STOCKTON – A shop owner here on Miracle Mile, who won't be named because she was so darn nice and said she "still has to work in this city," nearly laughed me out of her store when I mentioned I was working on a travel story about Stockton.
"C'mon," she chortled, looking around. "Where's the hidden camera?"
I flashed a business card and put on my best serious-journalist face. She did a double take, sit-com style, and puffed out her cheeks like Dizzy Gillespie.
"You're kidding, right?" she said. "This is not exactly a destination spot."
"Sure it is," I said, sticking to my belief that, unless you're the most craven form of cynic, you can find charm, the light amid the blight, in just about any city.
Yes, even in downtrodden locales such as Stockton, suffering for some time now through the holy trinity of urban decay: civic bankruptcy, home foreclosures and violent crime.
But I did not seek out Stockton to make sport of it, or to gawk the way people often do at scenes of grisly highway accidents.
This is no autopsy report, nor a Pollyanna-type resurrection tale.
Go somewhere else for an inspiring bootstrap-pulling narrative.
This is simply a snapshot of a city that carries on, that makes the best of things, that tries to have a few laughs and some good times amid the adversity.
Who knows? You might even find it a decent place to visit and be inspired to tell Forbes magazine to take Stockton off its yearly "America's Most Miserable Cities" top 10.
"There's something going on every day; you just have to know where to find it," said Ryan Whirlow, whose eponymous restaurant in the Miracle Mile business district hosts live music and other events most nights.
"Sometimes it's under a rock. But, as people keep moving the rock, the swarm of ants grows and you see where they gather.
"You build slowly. Sacramento did it 15 years ago with midtown and J Street. Modesto did it 10 years ago with (its) downtown. We can do it, too."
A day trip, or even an overnight stay, reveals Stockton's hidden charms.
Let's kick over a few rocks, as Whirlow suggested, and see what turns up:
Downtown's waterfront district is home to two minor-league sports teams – baseball's Ports and hockey's Thunder – in a handsome arena-ballpark complex, which also recently featured Carrie Underwood in concert, and a hotel with a bar that features outdoor billiards and pingpong.
The south shore features the Waterfront Warehouse, highlighted by Nena's Mexican Restaurant, whose homemade tortillas are a local legend, and Chitiva's Salsa Sports Bar and Grill.
Also downtown, the Bob Hope Theatre (formerly the Fox) hosts concerts and "classic movie" nights.
The Miracle Mile shopping district, a one-mile stretch along Pacific Avenue not far from the University of the Pacific, has seemed to weather the economic tsunami and emerged as an aspiring dining and entertainment area.
Valley Brewing Co. is the site of a weekly "Take 5 Jazz Club," led by Simon Rowe, director of UOP's Brubeck Institute.
Upscale dining can be found at Centrale Kitchen & Bar, creative slouching achieved at the hipster hangout Empresso Coffeehouse and occasionally comedy shows, movies and concerts are held in the adjoining art-deco Empire Theatre.
And, though the Miracle Mile still is dominated mostly by nail and hair salons and other "service" businesses, two interesting antiques stores have endured, in addition to a clothing boutique or two, as well as the vast and voluminous geek heaven that is Al's Comic Shop.
Upscale dining also can be found in north Stockton, at Papapavlo's Bistro & Bar, in the Lincoln Center shopping area.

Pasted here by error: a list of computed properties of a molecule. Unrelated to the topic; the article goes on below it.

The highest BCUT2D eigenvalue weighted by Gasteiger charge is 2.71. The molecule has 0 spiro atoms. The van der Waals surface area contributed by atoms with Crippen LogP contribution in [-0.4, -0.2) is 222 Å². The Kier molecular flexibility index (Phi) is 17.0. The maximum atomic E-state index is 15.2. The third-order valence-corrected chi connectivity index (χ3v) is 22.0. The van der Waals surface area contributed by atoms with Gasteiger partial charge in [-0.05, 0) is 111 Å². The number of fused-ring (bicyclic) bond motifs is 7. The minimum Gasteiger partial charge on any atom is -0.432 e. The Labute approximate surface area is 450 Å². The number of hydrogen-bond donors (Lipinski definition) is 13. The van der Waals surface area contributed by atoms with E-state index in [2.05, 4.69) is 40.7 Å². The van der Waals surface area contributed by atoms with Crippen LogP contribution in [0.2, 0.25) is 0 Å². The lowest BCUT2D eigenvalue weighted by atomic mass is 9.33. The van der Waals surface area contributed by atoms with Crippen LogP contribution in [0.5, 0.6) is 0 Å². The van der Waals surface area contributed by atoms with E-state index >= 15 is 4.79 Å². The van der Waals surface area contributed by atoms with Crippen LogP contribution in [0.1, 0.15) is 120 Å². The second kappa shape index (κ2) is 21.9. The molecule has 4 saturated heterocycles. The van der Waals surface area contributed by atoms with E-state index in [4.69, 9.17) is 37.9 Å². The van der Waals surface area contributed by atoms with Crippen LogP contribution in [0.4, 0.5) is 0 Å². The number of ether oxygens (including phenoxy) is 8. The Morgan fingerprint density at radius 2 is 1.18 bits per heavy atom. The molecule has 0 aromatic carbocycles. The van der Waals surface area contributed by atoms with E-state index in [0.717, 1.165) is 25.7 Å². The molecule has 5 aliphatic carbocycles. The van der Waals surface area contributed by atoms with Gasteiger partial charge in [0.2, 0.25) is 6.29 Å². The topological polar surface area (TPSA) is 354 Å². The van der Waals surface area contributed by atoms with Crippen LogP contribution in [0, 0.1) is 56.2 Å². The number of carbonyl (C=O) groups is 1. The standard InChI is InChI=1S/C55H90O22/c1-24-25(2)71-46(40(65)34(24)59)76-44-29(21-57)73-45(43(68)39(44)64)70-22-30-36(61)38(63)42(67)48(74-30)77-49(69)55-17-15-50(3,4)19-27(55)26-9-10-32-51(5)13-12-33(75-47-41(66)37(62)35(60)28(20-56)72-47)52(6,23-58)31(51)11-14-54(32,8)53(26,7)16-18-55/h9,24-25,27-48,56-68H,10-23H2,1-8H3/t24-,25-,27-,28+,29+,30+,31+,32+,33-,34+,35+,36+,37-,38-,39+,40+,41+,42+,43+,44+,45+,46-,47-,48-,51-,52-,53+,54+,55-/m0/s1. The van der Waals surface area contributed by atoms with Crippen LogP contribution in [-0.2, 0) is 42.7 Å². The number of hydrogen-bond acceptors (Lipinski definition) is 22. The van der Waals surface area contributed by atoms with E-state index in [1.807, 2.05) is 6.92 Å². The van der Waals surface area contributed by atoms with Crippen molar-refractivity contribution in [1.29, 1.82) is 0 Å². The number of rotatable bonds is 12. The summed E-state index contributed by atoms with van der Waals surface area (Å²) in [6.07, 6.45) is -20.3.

Culture-cravers can go to the Haggin Museum, which houses several rooms charting the city's rich port history, but also has its share of works by the masters, such as Paul Gauguin and Pierre-Auguste Renoir.
The Stockton Symphony, 89 years young, is hanging in there, as is the city's 63-year-old Stockton Civic Theatre organization.
And, at the University of the Pacific, the Holt- Atherton Special Collections house the papers and videos and recordings from jazz great Dave Brubeck and writings from environmentalist John Muir.
Often, though, an enjoyable Stockton afternoon can be found in unexpected places. Residents Doris Klose and Linda Samsell, two committed "ladies who lunch," often wile away a day eating the "almost famous hamburgers" at Bob's at the Marina, watching the boats bob in the spring breeze on the Delta.
"It's too bad that the news only shows the bad about Stockton," Klose said. "It's really not that bad. It's not fair. They should come out here."
Getting outsiders to come to the city is the challenge, said Wes Rhea, executive director of the Stockton Convention & Visitors Bureau.
"The concept in tourism is, you really have to have something people can't get close to home," Rhea said. "So, that can be tough. Sometimes, it has to be a signature event, like our Asparagus Festival or our barbecue competition or (sporting) events to get them to come from Sacramento or the Bay Area."
Outsiders do, indeed flock to Stockton for its annual tribute to the jolly green spear-shaped vegetable. This year's festival, April 26-28, will take over the waterfront, as people consume asparagus in every form, from ice cream to deep-fried sticks, listen to classic rock bands and watch competitive-eating champ Joey Chestnut power down hundreds of spears in just a few minutes.
But what can Stockton do the other 51 weeks of the year? The bankrupt city has no coffers to open to spur attractions. No billionaire "whales" are swimming at the city's port wanting to build entertainment complexes.
"Well, that's the big key now," Rhea said, "is to get private investment to come in."
What holds investment back is also what can keep the tourist flocks away. That, of course, would be Stockton's reputation as an unsafe city. In 2012, Stockton had a record 71 homicides as well as a record 397 victims who survived gunshot wounds, according to police records.